Amateurs with a stack of envelopes are no match for professional engineering. They just post more often.
How's membership at Pessimists United?
If half of all vehicles switch to electric, you'll have a surplus of petroleum. Guess what can fuel electric generation capacity? Petroleum - and virtually every other fuel on the planet.
And we somehow managed to wire the *entire nation* the first time. Why is the task of upgrading for additional capacity insurmountable? Are you still running on the same lines and stations that were first installed, or has Britain at any point in the past century upgraded your grid? Did you forget how?
And if there's one thing at which government excels, it's creative taxation. Why must the government switch to universal road tolling - can't think of a single alternate? And if they do, and drivers skip the petrol tax, but pay a road toll, why must the cost rise rather than the government switching the form of the tax yet remain revenue neutral?
I realize change can be unsettling, but try to consider that if people choose to switch from ICE to electric, they will do so because it offers advantages for which they are willing to pay, not just to add stress to your life. As long as the switch to electric is gradual as people make choices rather than government-mandated on a specific date, the infrastructure will adjust in response. Happens all the time.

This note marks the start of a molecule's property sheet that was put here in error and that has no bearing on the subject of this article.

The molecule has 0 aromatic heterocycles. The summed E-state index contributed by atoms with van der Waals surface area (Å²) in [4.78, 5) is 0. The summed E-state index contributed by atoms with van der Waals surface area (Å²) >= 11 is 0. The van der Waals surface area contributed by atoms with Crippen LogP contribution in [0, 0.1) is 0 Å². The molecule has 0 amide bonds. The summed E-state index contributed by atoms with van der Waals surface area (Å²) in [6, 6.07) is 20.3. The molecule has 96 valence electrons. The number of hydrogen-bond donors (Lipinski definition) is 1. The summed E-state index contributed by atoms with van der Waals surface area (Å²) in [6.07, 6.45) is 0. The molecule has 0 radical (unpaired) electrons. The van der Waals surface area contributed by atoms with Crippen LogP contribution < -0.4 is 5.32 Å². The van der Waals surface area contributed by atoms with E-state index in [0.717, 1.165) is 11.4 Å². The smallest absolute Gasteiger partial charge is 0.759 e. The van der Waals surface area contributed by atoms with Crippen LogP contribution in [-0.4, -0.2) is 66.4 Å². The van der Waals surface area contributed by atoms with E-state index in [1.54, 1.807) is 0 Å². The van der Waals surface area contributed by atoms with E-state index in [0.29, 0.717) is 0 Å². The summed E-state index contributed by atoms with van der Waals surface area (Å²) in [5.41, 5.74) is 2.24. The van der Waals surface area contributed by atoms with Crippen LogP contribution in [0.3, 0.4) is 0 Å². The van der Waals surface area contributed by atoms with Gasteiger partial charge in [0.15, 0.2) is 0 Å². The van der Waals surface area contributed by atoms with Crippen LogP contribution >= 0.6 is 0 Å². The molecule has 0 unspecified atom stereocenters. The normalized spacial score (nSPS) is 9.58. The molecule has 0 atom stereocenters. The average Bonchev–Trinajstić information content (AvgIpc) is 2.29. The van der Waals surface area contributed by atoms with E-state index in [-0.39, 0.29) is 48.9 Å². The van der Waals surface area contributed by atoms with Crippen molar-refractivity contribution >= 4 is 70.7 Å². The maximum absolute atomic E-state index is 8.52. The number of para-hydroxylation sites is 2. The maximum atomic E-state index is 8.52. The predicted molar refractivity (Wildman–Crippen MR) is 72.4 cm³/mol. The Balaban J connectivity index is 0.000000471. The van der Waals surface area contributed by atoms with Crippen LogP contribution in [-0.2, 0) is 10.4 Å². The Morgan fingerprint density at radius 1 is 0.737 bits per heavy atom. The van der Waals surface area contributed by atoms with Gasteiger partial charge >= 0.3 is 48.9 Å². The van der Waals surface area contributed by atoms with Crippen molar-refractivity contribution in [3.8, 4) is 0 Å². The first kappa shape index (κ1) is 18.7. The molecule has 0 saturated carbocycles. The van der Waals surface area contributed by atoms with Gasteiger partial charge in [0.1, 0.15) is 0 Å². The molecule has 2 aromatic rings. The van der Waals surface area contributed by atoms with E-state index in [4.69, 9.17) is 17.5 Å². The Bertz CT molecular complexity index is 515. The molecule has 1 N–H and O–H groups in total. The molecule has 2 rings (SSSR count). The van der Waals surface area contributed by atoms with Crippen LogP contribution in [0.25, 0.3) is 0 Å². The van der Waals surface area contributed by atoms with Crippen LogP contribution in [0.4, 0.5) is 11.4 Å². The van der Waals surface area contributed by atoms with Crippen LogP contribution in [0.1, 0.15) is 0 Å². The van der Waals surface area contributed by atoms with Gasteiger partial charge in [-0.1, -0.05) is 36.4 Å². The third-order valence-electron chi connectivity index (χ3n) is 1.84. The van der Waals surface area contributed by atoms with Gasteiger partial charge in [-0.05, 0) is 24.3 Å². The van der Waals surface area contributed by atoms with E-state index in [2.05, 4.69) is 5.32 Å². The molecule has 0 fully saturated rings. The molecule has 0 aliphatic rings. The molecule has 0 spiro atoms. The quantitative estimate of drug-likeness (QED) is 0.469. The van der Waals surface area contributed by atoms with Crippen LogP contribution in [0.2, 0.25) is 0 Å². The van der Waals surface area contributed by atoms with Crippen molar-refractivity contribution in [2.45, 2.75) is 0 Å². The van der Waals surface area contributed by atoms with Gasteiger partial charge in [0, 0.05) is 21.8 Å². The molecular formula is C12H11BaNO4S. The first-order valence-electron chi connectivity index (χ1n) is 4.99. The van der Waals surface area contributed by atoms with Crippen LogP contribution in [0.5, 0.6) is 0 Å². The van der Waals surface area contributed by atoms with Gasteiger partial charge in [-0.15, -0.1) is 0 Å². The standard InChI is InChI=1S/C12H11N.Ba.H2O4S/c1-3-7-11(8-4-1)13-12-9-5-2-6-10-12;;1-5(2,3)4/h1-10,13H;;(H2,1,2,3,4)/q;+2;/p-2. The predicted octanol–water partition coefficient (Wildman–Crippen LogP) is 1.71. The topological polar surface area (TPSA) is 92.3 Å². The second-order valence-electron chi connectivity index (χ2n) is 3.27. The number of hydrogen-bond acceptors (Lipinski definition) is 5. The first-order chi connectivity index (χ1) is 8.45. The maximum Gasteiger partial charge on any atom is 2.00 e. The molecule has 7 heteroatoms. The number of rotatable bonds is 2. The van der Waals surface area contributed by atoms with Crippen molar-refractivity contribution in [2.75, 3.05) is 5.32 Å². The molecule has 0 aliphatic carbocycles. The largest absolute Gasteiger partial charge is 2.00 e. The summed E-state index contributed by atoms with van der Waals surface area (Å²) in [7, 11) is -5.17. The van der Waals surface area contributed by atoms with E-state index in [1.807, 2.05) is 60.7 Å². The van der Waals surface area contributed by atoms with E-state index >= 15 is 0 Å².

Interesting. What you call the "worst kickstarter campaign ever" actually broke all records for crowdsourcing income. Of course, it was on indiegogo, not kickstarter, so you're batting 0.000 thus far. Guess I'll wait and see how the first phones turn out. We live in interesting times, and I'm glad Canonical is a part of them!
While I agree Mars One has only a small chance of actual success, it's not reasonable to compare their challenges to Apollo. Apollo had a totally different set of challenges.
Apollo (and it predecessors) started with only minimal rocket and no manned space-flight technology, and basically had to invent *everything* - how to get to space, how to orbit, how to dock and undock, how to land on another world and lift off to orbit again, how to avoid fatal doses of solar radiation - *everything*.